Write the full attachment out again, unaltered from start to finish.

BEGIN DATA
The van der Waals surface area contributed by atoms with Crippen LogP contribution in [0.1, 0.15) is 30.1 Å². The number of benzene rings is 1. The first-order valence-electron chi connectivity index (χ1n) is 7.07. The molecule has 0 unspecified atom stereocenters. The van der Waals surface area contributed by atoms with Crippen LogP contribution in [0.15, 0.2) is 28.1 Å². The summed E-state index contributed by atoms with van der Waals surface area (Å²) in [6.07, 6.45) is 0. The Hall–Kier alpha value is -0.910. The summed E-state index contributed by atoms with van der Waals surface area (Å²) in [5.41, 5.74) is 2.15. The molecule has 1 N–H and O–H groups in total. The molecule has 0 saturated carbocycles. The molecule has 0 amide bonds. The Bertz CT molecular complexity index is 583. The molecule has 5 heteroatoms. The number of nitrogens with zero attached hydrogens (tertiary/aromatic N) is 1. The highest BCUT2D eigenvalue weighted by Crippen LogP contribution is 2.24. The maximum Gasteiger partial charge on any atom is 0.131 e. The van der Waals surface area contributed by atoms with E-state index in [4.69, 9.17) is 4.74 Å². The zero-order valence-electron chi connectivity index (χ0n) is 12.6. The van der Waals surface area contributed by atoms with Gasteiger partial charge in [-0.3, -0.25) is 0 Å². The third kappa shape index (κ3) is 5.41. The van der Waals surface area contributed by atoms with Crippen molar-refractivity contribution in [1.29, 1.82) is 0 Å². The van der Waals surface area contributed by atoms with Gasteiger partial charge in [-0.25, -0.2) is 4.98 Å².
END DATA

The van der Waals surface area contributed by atoms with Crippen LogP contribution in [0.1, 0.15) is 30.1 Å². The number of benzene rings is 1. The first-order valence-electron chi connectivity index (χ1n) is 7.07. The molecule has 0 unspecified atom stereocenters. The van der Waals surface area contributed by atoms with Crippen LogP contribution in [0.15, 0.2) is 28.1 Å². The summed E-state index contributed by atoms with van der Waals surface area (Å²) in [6.07, 6.45) is 0. The Hall–Kier alpha value is -0.910. The summed E-state index contributed by atoms with van der Waals surface area (Å²) in [5.41, 5.74) is 2.15. The molecule has 1 N–H and O–H groups in total. The molecule has 0 saturated carbocycles. The molecule has 0 amide bonds. The Bertz CT molecular complexity index is 583. The molecule has 5 heteroatoms. The number of nitrogens with zero attached hydrogens (tertiary/aromatic N) is 1. The highest BCUT2D eigenvalue weighted by Crippen LogP contribution is 2.24. The maximum Gasteiger partial charge on any atom is 0.131 e. The van der Waals surface area contributed by atoms with E-state index in [4.69, 9.17) is 4.74 Å². The zero-order valence-electron chi connectivity index (χ0n) is 12.6. The van der Waals surface area contributed by atoms with Gasteiger partial charge in [-0.3, -0.25) is 0 Å². The third kappa shape index (κ3) is 5.41. The van der Waals surface area contributed by atoms with Crippen molar-refractivity contribution in [1.29, 1.82) is 0 Å². The van der Waals surface area contributed by atoms with Gasteiger partial charge in [-0.25, -0.2) is 4.98 Å².